Labor Day lesson….roll with the tidePublished 9:54am Tuesday, September 3, 2013
As I sit at my office desk for yet another Labor Day, perhaps I shouldn’t complain of having to work on a holiday.
Even though this particular day is set aside annually to pay tribute to those of us who are gainfully employed, it doesn’t prevent my mind, and heart, from thinking about those who have a burning desire to work, but cannot find a job.
Growing up on a farm in NorthamptonCounty meant there was always something to do. You learned to work, how to accept responsibility, at an early age. That has paid dividends for me along the way.
I grew up in a household where both parents worked. My dad held two jobs – a Soil Conservation Technician from 8 ‘til 5 and a farmer the rest of the time. My mom was a bookkeeper, spending most of her career working for Hill Chevrolet in Murfreesboro.
Outside of farming, I scored my first, full-time job at age 16….that of being a carpenter’s helper when my home church, Ashley’s Grove Baptist, was rebuilt after being destroyed by fire. My father and I later became the custodians of the newly opened church, a job I held until my first year of college.
I worked briefly as a sales associate in the men’s department at Belk-Tylers in Murfreesboro; leaving to take a summer job at Fram Filters in the same town. That was a long, hot, nasty summer….all for the whopping salary of $1.80 per hour.
My newspaper career began in the fall of 1972, just as I was beginning my sophomore year at Chowan College. The News-Herald (the production side of the business) hired me part-time to work in the offset camera room. Back then, if you ran out of work in your department, you didn’t sit around; you went looking for something to do in another department. Learning the business from the ground up has proven beneficial to my career today.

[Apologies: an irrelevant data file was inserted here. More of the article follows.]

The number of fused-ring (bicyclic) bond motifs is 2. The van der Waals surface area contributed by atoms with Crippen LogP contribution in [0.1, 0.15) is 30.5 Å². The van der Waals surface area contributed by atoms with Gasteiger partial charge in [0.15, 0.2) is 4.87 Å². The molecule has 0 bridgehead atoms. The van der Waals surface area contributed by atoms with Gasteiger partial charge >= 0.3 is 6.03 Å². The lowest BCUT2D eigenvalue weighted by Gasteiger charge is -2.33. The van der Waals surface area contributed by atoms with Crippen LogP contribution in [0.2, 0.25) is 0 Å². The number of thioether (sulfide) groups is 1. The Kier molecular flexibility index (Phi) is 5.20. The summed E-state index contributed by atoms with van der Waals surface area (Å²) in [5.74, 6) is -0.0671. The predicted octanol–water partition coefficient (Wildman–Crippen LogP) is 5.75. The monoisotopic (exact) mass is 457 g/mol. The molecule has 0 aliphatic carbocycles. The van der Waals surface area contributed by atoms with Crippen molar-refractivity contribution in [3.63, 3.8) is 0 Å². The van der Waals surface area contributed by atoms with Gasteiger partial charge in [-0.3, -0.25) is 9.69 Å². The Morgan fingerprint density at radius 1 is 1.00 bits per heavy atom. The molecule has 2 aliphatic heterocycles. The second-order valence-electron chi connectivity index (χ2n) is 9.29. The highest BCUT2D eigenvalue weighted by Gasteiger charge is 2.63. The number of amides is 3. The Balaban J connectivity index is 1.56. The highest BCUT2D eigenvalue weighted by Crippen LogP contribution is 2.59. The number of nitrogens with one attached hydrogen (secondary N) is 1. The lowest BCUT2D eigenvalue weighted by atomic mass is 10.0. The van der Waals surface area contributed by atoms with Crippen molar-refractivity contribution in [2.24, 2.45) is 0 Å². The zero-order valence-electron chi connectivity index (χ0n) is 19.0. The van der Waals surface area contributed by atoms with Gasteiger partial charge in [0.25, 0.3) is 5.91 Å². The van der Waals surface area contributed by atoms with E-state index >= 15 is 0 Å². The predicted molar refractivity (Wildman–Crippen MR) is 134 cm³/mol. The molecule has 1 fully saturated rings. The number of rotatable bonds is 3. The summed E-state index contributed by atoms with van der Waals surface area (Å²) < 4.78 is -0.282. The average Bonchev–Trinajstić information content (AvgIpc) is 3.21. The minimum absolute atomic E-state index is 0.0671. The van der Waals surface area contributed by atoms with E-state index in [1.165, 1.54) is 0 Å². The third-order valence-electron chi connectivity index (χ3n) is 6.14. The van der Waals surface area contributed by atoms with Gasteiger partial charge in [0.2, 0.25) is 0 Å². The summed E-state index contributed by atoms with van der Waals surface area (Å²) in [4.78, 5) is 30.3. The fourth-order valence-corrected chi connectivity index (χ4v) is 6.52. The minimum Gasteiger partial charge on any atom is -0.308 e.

I searched for greener pasture in 1974, landing a job with Colbert Howell, a professional photographer (and Ashley’s Grove native) in Raleigh. What I learned from Colbert still serves me well today.
Returning home, I scored a job with the North Carolina Forest Service, working out of the Northampton office on Firetower Road. I was a glorified gopher…the bottom man on the totem pole, but I enjoyed the work and learned a lot from the late, great Leroy Wheeler as well as from Mike Bennett.
I returned to the News-Herald (still in a production capacity) in 1977. One year later I began to write sports stories on the side, thus beginning my journalistic career.
In 1979, Deborah finally caught me, knocking me in the head and hauling my carcass to the alter. We were both working at the News-Herald at that time. After tying the knot, we took jobs with the Daily Southerner in Tarboro.
From Tarboro, we moved to Garner where I worked as Production Manager for the Garner News. We moved back home (back to the News-Herald) in 1983 and I’ve been here ever since.
My writing career led to the Sports Editor’s job here in 1988. Twelve years later I moved to the News Editor’s desk and was named Editor in 2005.
It’s been a rewarding career, even though I work way too many holidays. That’s just the nature of our business….news never sleeps nor does it recognize holidays.
Unfortunately, I’ve seen a lot of friends/co-workers fall by the employment wayside. Some of that was due to technological advances (machines replacing workers) while others were victims of an ailing economy. This business, like most, does more today with less employees.
Along the way I’ve found the key to remain gainfully employed is to keep my head above water with the ever changing tide. I do not shy away from added work or responsibility….you tackle it with 100 percent effort and then you move to the next project.
It’s those early lessons in life – taught to me by people such as my dad, Ray Bryant, my cousin, Glenn “Stumpy” Johnson, my first two bosses here – John Powell and Gilbert Vaughan – and the best Editor, Ramona Goode, and Publisher, Jeff Findley, I ever worked with that have allowed me to have a reason to celebrate another Labor Day.
Cal Bryant is Editor of Roanoke-Chowan Publications. He can be contacted at firstname.lastname@example.org or 252-332-7207.